Plain Old Tires Blown on Three Planes


The Dreamliner is a magnificent fuel-efficient flying machine. I’m going with the teething-problem theory regarding the FAA grounding. But if you’re jettisoning Boeing stock, you might want to consider Bridgestone or Goodyear. Blown tires are in the news.

On Monday, a Southwest flight aborted a DEN takeoff because of a cockpit warning light. Abrupt braking caused three tires to blow.

On Sunday night at EWR, a United Express flight blew four tires and veered off the runway while landing.

Also on Sunday, at Toronto’s YYC, a wheel fell off an Air Canada Jazz Bombardier Q400 while taxiing to the gate after landing.

Some of these arrhythmia producers were witnessed by FT members.

You could argue that aircraft like the Dreamliner are about as complex as technology can get in 2013. What other machine can take itself to Fiji while heating up dinner for a few hundred folks? But in the end, hopefully, it all comes down to that x-y-vector moment when rubber hits the tarmac.

Maybe tires are both the bedrock and quicksand of aviation. Everything is riding on plain old plane tires. Everything on landing tethered to five-eighths of an inch or less of tread. (I’m told stock tires on a new Dreamliner and Airbus 320 are Bridgestone radials – 5/8 inch tread.)

So what’s the story with aircraft tires? They trick the aircraft into thinking they’re part of her and then leave her behind. Following is a bit of research, but I’m hoping for some comments from better minds than mine. My stuff might be all hooey.

My neighbor is a Delta pilot and I got most of this from him. In the telling he painted a pretty full canvas with no evident motive other than kindness.

Aviation is a banzai assignment for rubber. When planes land there’s no spin on the tires. They screech along the runway until they come up to speed. Maintenance folks call it “spin-up time.” We see it as little white puffs of smoke and the process can leave a tire looking like an overripe peach.

Airlines yank the tires when they approach their wear limits so the cores can be recapped, my pilot neighbor says. Yep, most times we’re flying on retreads. Operating cost per landing is how the bean counters rate tires.

As a general rule, a tire is good for 100 to 150 landings, which seems surprisingly few but is influenced by many variables. Hard landings scrub bare spots into the tire. Landing on debris can cut a tire. Lousy runway construction and poor maintenance rips at tires. And when that Dreamliner finds its way to Fiji, crushed seashells added to the tarmac take piranha-sized bites out of tires.

A mechanic can change an aircraft tire in 15 minutes while passengers remain onboard. They fill them with nitrogen. (The tires, not the people.) Two out of three replacements are nose tires.

“I’ll bet you a bail of hay I know what caused some of those tire incidents this week,” said my neighbor. “Those tires had fuse plugs. If you’re hard on the brakes, like during an aborted takeoff, the heat from the brakes cause the fuse plugs to melt so the tire can deflate rather than explode, preventing potential damage to the airframe and maybe safety for responding fire crews.”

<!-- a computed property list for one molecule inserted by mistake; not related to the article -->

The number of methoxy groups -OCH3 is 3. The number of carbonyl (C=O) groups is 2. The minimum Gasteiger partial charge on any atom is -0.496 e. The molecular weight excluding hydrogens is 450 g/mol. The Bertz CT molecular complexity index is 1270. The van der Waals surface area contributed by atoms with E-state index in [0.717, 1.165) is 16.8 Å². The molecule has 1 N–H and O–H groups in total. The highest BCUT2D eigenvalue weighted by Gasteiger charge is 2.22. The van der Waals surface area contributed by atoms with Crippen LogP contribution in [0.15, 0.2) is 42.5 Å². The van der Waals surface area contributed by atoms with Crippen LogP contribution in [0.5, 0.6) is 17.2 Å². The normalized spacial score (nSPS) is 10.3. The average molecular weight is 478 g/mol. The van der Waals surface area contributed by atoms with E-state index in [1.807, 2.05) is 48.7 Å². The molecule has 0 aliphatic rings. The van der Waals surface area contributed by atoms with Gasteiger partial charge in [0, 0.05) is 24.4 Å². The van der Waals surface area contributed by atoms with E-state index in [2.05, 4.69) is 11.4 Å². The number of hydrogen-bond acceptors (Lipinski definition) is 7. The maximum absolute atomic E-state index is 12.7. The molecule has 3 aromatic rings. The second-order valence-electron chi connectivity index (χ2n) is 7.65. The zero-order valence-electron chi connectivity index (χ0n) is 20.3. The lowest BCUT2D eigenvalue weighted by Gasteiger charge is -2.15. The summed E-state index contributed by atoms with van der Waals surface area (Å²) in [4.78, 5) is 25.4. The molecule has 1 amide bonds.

Are you telling me those were flat tires and not blown tires? “Probably,” he said.

“The Southwest pilot did everything right if that warning light came on. The United Express guy is maybe heavy on the brakes coming into Newark through a small window. Maybe he was a hero. You don’t whistle your own tune up there. But I’m just a pilot, not a rocket scientist. We’re paid to bring you home and he did that.”

I asked my neighbor if he ever thinks about tires on final approach. “No more than when I’m driving my pickup,” he said. “But I always kick the tires on the equipment before takeoff.”

That’s about as many miles as I can get out of aircraft tires. I think most of the miles are true. The topic is all yours. Please set me straight in your comments. The job of a writer is to remind the reader how smart they are. It’s been a cold January on the ranch and I can take the heat. A barn loses its character and just goes to dust if no animals bray into the night.


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Comments (Showing 3 of 3)

  • robsaw at 9:39pm January 26, 2013

    Had a main gear tire blow on landing (after very noticeably hard braking). This blew a BIG hole in the tire, which I clearly saw because we had to disembark on the taxiway. Also, talked to one of the mechanics and he said they couldn’t even contemplate changing the tire because the wheel was too hot to even think about getting close to.

    UA1191 Jul 6 ’12 737-900

  • msimons at 12:23am January 27, 2013

    To help the initial spin effect, could just add a very short metal fin on the outer rim, but wouldn’t want it spinning faster than needed either. For the rare blowout, thats why there are two tires at least, although they could embed a airless tire inside them to protect damage to the strut. Doesn’t happen enough for the extra weight/expense.

  • Bwillis at 1:46am April 19, 2013

    Your Delta neighbor told you right.
    Its more complicated than you would think about replacing / recaping tires.
    There is a maximum number of times a tire can be recapped.
    If you replace one nose tire on a DC -8 you have to replace the other one . ( I know I am dating myself )
    If a main tire goes flat, the adjacent tire must be replaced and both tires can not be retreaded. DC-10

    A bale of hay is spelled ” bale ” Sorry, I used to live on a farm.

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